Thoughts on Invasive Plants
The invasive issue never fails to raise hackles and it has again so , HERE GOES. I am outspoken about this and nothing will make me not be. I have seen the damage in the years that I have lived.
I inherited a piece of land with my sisters in Pennsylvania that use to have a large population of wild indian slippers on it (The kind advertised for $150 each) plus a dearth of other treasures. When I was young it was surrounded by woods and a few farms. Now it is surrounded by subdivisions and the 100' trees branches are breaking under the weight of Qinoa ackbea, cork screw vine and amur maples choking out the old trees. My sisters and I would meet there from all over the world to come and combat the weeds that had flown in with the birds from the new (now old) sub devisions.It was our chainsawing vacation. Wisteria and Jappanese bittersweetchoked my aunt's property. WE are talking about acres of sweet smelling wisteria. a site to behold in the spring but the trees are dying under the weight.
I plant natives because I live out with 1000 and 8 thousand acre ranches around me. My immediate neighbors have 40 and 80 acre spreads. No one is out there weeding with a fine toothed comb like you guys in the burbs. I would love to grow some Australian wattles but fear that they would become too happy and their seed making capabilities from that huge show of blossoms would come back to haunt me and my corner of Eden. We do not like handling massive amounts of roundup and Remedy and pouring poison on our land nor do our livestock like it also. Invassive plants are an issue and a huge head ache to us that cost us time and money. I bet you guys have never read the application rates for acreage spraying of poison.
We live in a world that is out of balance. The invassive plant list are chronological list of historical choices made years ago. Did the plant collector that brought in Multiflora rose or Poligonum cuspidatum have anything but the beautiful nature of them on their minds. Could they even imagine them destroying huge swaths of the Appalachians and northern mid west.. Further south we run into Kudzu and perennial morning glories that swallow other large swaths of land. Do I think these pretties should be made illegal,...you betcha. My grandparents and her generation planted Japanese bittersweet, wisteria,, My mothers generation planted wisteria, and Sweet Autumn clematis. and my generation are planting corkscrew vine, porcelain berry and quinoa ackbea in the north. In the south we have our own large morning glories, and fast growing trees, and spreading grasses.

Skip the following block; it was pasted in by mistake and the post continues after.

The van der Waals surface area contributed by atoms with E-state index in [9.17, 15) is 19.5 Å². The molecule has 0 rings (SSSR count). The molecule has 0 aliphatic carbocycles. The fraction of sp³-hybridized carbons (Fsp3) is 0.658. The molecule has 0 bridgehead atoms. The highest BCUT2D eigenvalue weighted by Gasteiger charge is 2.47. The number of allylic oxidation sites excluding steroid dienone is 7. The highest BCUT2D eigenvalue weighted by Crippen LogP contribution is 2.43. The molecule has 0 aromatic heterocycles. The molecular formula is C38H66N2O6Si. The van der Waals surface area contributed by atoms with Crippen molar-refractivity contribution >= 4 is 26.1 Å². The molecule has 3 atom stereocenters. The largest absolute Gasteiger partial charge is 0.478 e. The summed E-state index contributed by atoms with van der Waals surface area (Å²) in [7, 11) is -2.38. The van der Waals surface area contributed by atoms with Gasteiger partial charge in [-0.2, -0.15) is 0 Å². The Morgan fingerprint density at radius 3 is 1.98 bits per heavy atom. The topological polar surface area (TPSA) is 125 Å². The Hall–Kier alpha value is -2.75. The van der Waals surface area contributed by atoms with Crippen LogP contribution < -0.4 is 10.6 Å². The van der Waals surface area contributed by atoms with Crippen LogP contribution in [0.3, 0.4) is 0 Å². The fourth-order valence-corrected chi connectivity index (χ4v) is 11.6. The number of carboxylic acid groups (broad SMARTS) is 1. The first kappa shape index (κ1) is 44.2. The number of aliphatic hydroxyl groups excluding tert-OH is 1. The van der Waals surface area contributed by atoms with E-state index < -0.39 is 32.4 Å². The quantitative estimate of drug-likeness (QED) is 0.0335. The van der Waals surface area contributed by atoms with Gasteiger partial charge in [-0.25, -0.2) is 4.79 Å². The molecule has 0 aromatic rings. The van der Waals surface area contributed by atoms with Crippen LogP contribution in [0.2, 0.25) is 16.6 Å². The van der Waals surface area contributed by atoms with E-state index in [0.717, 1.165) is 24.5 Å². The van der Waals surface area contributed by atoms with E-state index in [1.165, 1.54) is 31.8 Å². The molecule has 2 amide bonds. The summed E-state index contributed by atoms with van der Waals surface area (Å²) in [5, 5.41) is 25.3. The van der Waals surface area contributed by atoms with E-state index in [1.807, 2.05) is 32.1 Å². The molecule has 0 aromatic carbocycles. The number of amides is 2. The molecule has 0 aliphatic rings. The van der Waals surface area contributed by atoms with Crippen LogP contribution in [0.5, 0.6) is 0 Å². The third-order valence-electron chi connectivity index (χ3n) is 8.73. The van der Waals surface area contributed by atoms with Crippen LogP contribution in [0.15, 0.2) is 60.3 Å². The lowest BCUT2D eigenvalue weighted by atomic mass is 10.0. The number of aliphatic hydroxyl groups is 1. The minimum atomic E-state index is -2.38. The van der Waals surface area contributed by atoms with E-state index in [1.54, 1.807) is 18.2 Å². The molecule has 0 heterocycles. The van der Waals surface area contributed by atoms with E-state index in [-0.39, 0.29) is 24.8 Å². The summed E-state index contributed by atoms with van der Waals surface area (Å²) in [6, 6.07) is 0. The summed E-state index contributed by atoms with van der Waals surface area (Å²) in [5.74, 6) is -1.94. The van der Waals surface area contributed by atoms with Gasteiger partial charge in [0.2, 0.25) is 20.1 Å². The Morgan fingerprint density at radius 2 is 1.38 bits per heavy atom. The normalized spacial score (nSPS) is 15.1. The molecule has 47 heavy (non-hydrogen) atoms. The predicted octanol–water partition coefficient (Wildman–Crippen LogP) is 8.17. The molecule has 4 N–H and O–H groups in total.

If a plant makes the invasive plant list, the horse is already out of the barn. I rate all my plants for garden behavior. I am concerned about my Fennel, dill, and roman chamomile. After a wet winter, I am amazed at the down hill travel of the seed from my vegetable garden into my gorge that then travels through a gorgeous wilderness.. Dill and Fennel are everywhere, AND guess what, They are on the invasive plant list. I remember watching the fennel choked hills of washington state. and seeing the spanish broom spreading willy nilly. They are known for their wet winters.
A plant does not have to be illegal to plant or trade to be put on a invasive plant list. That is reserved for the worst offenders, usually water born pretties. IT IS A SUGGESTION and I am suggesting and educating here. I will continue to speak my mind about this. If you don't like it, well, I suggest rolling your eyes and saying , oh there goes Watanamara again because if you talk about planting an invassive , I will most likely suggest that you check your invasive plant list, and , YES, guilt trip you. Al is fair in love and gardening...
I don't know how I feel about the mandating issue. I dislike it and I like it. I agree we are a land of too many laws. Warning labels are not read,. Out spoken people bearing unwanted news are pressured into shutting up by bringing up the subject by their peers. Laws have gotten some of the very worst offenders out of the stores. Still many persist. New polygonums with similar regenerating tactics and not the bad reputation are sold in nurseries. If we don't talk about it how do you get to think about it. How do we learn to curb that urge to buy an unknown pretty thing, our drug of choice to an addicted gardener. You should talk to some biologist about this issue. It is an eye opener.
I am split about th making illegal. I am glad that they have listed water hyacinth. That one has a large fine and a jail sentence. I do not know if anyone has ever been jailed for selling it but one does not find it in your big box. One does find wisteria, chinese tallow, nandina in the stores. Austin has pressured the stores to not sell certain plants. It is hard to get people to act responsibly when people have the severe wants for something pretty.
I live on acreage now. I am fighting three thistles that were originally brought in as ornamentals to the country, a rose, four grasses ( one was brought in as an ornamental and has earned the reputation as the countries most maligned grass), three clovers (escaped from cover crop cultivation).
My grandfather fought scotch thistle over a 5,000 acre area (neighbors spreads also) while his wife planted bittersweet. The irony does not escape me. It is scotch thistle chopping time and clover spraying time for me now, the irony does not escape me that I am following in his footsteps..
I do ask you to be aware of the invasive plant list and THINK, THINK, THINK before you plant. and watch the behavior of your plants of the plants that you plant and yank them before they take over or escape. Unfortunately, you do not control the wind or the birds..
There's my rant and I am sticking to it.